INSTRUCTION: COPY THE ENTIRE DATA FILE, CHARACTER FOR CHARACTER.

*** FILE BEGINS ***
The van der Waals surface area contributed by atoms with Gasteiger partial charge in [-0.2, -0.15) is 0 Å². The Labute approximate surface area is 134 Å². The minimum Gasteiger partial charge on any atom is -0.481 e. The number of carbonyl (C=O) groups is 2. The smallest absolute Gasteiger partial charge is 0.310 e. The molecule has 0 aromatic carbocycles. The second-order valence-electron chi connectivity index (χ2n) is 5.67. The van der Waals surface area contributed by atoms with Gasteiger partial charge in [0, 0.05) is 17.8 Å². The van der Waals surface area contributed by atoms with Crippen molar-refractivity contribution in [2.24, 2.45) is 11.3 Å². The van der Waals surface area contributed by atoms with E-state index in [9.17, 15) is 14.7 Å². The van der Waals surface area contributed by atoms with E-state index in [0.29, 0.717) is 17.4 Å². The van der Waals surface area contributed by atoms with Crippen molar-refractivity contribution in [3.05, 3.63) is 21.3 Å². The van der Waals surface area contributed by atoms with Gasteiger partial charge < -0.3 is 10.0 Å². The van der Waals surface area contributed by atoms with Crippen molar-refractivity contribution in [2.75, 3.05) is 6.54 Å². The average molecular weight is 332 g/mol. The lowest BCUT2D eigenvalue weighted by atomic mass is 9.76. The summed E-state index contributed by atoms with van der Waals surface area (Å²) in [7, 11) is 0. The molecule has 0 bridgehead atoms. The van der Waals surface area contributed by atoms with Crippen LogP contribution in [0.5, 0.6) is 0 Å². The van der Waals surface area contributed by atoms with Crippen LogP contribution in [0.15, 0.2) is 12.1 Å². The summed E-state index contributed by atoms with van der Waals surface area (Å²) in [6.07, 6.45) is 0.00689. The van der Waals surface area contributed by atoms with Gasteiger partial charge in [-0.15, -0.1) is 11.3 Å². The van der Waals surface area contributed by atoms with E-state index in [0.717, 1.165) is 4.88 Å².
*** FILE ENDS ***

The van der Waals surface area contributed by atoms with Gasteiger partial charge in [-0.2, -0.15) is 0 Å². The Labute approximate surface area is 134 Å². The minimum Gasteiger partial charge on any atom is -0.481 e. The number of carbonyl (C=O) groups is 2. The smallest absolute Gasteiger partial charge is 0.310 e. The molecule has 0 aromatic carbocycles. The second-order valence-electron chi connectivity index (χ2n) is 5.67. The van der Waals surface area contributed by atoms with Gasteiger partial charge in [0, 0.05) is 17.8 Å². The van der Waals surface area contributed by atoms with Crippen molar-refractivity contribution in [2.24, 2.45) is 11.3 Å². The van der Waals surface area contributed by atoms with E-state index in [9.17, 15) is 14.7 Å². The van der Waals surface area contributed by atoms with E-state index in [0.29, 0.717) is 17.4 Å². The van der Waals surface area contributed by atoms with Crippen molar-refractivity contribution in [3.05, 3.63) is 21.3 Å². The van der Waals surface area contributed by atoms with Gasteiger partial charge < -0.3 is 10.0 Å². The van der Waals surface area contributed by atoms with Crippen molar-refractivity contribution in [2.75, 3.05) is 6.54 Å². The average molecular weight is 332 g/mol. The lowest BCUT2D eigenvalue weighted by atomic mass is 9.76. The summed E-state index contributed by atoms with van der Waals surface area (Å²) in [7, 11) is 0. The molecule has 0 bridgehead atoms. The van der Waals surface area contributed by atoms with Crippen LogP contribution in [0.5, 0.6) is 0 Å². The van der Waals surface area contributed by atoms with Crippen LogP contribution in [0.15, 0.2) is 12.1 Å². The summed E-state index contributed by atoms with van der Waals surface area (Å²) in [6.07, 6.45) is 0.00689. The van der Waals surface area contributed by atoms with Gasteiger partial charge in [-0.15, -0.1) is 11.3 Å². The van der Waals surface area contributed by atoms with E-state index in [0.717, 1.165) is 4.88 Å².